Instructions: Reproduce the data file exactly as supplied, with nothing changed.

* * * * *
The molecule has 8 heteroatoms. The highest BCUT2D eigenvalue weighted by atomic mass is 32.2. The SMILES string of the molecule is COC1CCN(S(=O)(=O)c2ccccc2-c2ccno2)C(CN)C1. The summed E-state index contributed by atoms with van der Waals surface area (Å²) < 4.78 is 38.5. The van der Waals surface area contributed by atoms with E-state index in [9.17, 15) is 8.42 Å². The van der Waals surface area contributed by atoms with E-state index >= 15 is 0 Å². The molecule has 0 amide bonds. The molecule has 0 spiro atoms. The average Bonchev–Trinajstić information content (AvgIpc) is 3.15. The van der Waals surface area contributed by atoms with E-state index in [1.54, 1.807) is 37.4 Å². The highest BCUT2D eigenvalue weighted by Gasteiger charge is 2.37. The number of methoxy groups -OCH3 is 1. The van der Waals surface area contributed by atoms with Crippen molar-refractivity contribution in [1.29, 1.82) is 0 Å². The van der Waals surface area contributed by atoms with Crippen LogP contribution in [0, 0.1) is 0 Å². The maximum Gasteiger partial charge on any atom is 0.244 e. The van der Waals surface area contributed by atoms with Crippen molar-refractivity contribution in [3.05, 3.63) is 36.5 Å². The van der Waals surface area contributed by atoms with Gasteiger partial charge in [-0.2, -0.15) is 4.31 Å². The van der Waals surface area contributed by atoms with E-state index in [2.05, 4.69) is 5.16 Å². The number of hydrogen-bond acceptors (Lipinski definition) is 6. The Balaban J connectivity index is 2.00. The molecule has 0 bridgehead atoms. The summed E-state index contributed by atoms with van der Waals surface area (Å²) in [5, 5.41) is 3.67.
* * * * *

The molecule has 8 heteroatoms. The highest BCUT2D eigenvalue weighted by atomic mass is 32.2. The SMILES string of the molecule is COC1CCN(S(=O)(=O)c2ccccc2-c2ccno2)C(CN)C1. The summed E-state index contributed by atoms with van der Waals surface area (Å²) < 4.78 is 38.5. The van der Waals surface area contributed by atoms with E-state index in [9.17, 15) is 8.42 Å². The van der Waals surface area contributed by atoms with E-state index >= 15 is 0 Å². The molecule has 0 amide bonds. The molecule has 0 spiro atoms. The average Bonchev–Trinajstić information content (AvgIpc) is 3.15. The van der Waals surface area contributed by atoms with E-state index in [1.54, 1.807) is 37.4 Å². The highest BCUT2D eigenvalue weighted by Gasteiger charge is 2.37. The number of methoxy groups -OCH3 is 1. The van der Waals surface area contributed by atoms with Crippen molar-refractivity contribution in [1.29, 1.82) is 0 Å². The van der Waals surface area contributed by atoms with Crippen LogP contribution in [0, 0.1) is 0 Å². The maximum Gasteiger partial charge on any atom is 0.244 e. The van der Waals surface area contributed by atoms with Crippen molar-refractivity contribution in [3.05, 3.63) is 36.5 Å². The van der Waals surface area contributed by atoms with Gasteiger partial charge in [-0.2, -0.15) is 4.31 Å². The van der Waals surface area contributed by atoms with E-state index in [2.05, 4.69) is 5.16 Å². The number of hydrogen-bond acceptors (Lipinski definition) is 6. The Balaban J connectivity index is 2.00. The molecule has 0 bridgehead atoms. The summed E-state index contributed by atoms with van der Waals surface area (Å²) in [5, 5.41) is 3.67.